MPENZI: BLACK WOMEN'S INTERNATIONAL FILM AND VIDEO FESTIVAL Rating: NNN Rating: NNN
Now in its third year, the one-day Mpenzi fest of shorts by and about black woman is a terrific way to celebrate the middle of Black History Month.
With one or two exceptions, these eight films leave you wanting more, not less. While they all deal on some level with the personal and the political, a pair of thematically related works deserve special mention.
Tamika Miller's Sarang Song is an absorbing look at the personal cost of political activism. After a black couple is brutalized by police on a 1970s American campus, student leader Simone (Lalanya Masters) insists on rallying, even though it separates her from her less outspoken lesbian lover. Miller captures the spirit of 70s activism not just with retro fashions and music, but with passion and persuasive rhetoric. It puts the current state of North American student apathy to shame.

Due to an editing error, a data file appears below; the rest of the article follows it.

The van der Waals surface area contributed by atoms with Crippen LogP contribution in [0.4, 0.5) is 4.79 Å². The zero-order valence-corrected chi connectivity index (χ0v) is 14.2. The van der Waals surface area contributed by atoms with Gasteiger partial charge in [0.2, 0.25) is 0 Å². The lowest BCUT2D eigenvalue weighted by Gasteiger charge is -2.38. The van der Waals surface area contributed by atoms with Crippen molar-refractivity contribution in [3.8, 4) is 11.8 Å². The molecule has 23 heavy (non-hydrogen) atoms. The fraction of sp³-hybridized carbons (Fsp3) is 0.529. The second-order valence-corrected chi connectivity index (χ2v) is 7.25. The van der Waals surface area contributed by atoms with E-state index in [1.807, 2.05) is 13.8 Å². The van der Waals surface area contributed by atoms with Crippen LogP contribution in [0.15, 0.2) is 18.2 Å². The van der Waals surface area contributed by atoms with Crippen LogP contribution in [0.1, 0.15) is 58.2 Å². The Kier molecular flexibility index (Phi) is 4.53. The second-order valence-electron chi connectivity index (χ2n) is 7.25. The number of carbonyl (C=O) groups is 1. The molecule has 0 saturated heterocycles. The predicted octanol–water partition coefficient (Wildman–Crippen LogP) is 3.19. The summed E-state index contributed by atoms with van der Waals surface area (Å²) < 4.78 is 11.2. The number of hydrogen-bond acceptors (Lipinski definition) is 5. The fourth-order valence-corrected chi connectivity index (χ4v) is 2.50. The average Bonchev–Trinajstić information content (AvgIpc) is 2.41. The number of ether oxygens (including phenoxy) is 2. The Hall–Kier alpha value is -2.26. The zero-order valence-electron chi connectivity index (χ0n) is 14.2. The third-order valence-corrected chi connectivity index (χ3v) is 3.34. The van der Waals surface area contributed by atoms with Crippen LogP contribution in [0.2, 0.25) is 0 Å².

A fitting companion piece is Ndim Ndim, an eight-minute doc about Funeka Soldaat, a proudly out lesbian living in the Xhosa-dominated community of Khyalitsha, South Africa. Enraged by the township's outdated definition of rape, she became an activist early on and eventually got married to another woman, not in the big city but in her own community, recognizing that social change must begin locally. Snapshots of the township's recognition of the ceremony will bring tears to your eyes.
Another moving short is The Hijab, in which a group of Muslim girls from Toronto's Regent Park area explore the city's attitudes toward the facial veil. Their findings range from insightful to banal; what's really thrilling is witnessing the budding filmmakers/ reporters feistily taking charge of the medium and breaking down cultural barriers while they're at it.
The two-and-a-half hour program also includes a reading by local poet/activist/laywer M. NourbeSe Philip, who's the subject of a documentary about her life and work. In the film, Philip brilliantly talks about a variety of subjects, including place, language and Canada's First Nations people. Look for how a seemingly innocuous anecdote about tobogganing becomes a telling look at the spaces that black people are allowed to inhabit.
(Mpenzi screens Friday, February 16, at U of T's Medical Sciences Building Auditorium.)